Taut little black-and-white "B's" with a penchant for taking on sensational themes in a no-nonsense manner
REVIEW A Royal Academy of Dramatic Arts-trained Londoner born to Brit vaudeville parents, Ida Lupino improbably wound up one of hardboiled studio Warner Bros.' favorite tough all-American dames in the 1940s. Albeit not quite favored enough: WB already had Bette Davis and Ann Sheridan, and then acquired Joan Crawford, so Lupino didn't get the pick of parts despite some stellar work. When they let her go in 1947, she continued to act but proved her mettle by becoming something extremely rare: a director, writer, and occasional producer. She was, in fact, the only woman occupying a Hollywood director's chair at the time. Lupino directed features just between 1949 and 1953 (then innumerable TV episodes for another 15 years), but they're all admirably taut little black-and-white "B's" with a penchant for taking on sensational themes in a no-nonsense manner.
This Film on Film Foundation double bill revives two. The Bigamist (1953) stars Edmond O'Brien as a businessman explaining to a shocked adoption agency investigator (Edmund Gwenn, Miracle on 34th Street's Santa) how he came with the best intentions, really to be married to both elegant San Franciscan Joan Fontaine and working-class Los Angeleno Lupino. The latter character is striking for being the kind of unapologetically self-reliant single woman portrait Hollywood generally wouldn't get around to until much later in films like 1974's Alice Doesn't Live Here Anymore.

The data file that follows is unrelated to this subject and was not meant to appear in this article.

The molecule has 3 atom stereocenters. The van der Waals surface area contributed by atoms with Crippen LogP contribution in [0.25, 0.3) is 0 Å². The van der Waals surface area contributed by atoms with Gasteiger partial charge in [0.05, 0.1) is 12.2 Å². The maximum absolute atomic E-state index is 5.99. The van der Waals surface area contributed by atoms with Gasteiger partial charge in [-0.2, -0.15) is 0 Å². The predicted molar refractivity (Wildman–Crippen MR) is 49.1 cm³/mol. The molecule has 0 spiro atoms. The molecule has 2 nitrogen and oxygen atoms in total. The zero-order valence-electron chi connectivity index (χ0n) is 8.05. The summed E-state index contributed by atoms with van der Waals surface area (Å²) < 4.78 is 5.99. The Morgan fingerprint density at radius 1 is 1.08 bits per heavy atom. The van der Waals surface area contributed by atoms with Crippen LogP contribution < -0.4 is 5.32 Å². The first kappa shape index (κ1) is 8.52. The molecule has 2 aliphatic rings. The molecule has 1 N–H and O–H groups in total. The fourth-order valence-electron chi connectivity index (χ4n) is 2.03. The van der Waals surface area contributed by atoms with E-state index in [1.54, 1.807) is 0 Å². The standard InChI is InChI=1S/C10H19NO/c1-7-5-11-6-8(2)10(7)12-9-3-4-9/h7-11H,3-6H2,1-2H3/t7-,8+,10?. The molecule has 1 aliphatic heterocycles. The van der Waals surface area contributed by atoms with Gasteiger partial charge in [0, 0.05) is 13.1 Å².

The real find here, however, is 1950's Outrage, a surprisingly frank (even if the word "rape" is never uttered) study of a young woman's psychological deterioration as a consequence of sexual assault. Attacked after a long, Expressionistically atmospheric stalking through a late-night warehouse district, young Ann (Mala Powers) has to endure the subsequent whispers and stares of neighbors and coworkers. (Her name was printed in the newspaper crime report something not uncommon then.) Unable to cope, she flees town, ending up incognito as an orange-farm worker. But her lingering trauma can't simply be run away from. Outrage has its flaws. Yet there's still considerable force in the way Lupino stylistically conveys Ann's panic attacks, and the screenplay's unusual, sympathetic focus on aftereffects rather than the crime itself.
"LUPINO NOIR" double feature, Sun/8, 7:30 p.m., $7. Pacific Film Archive, 2575 Bancroft, Berk. www.filmonfilm.org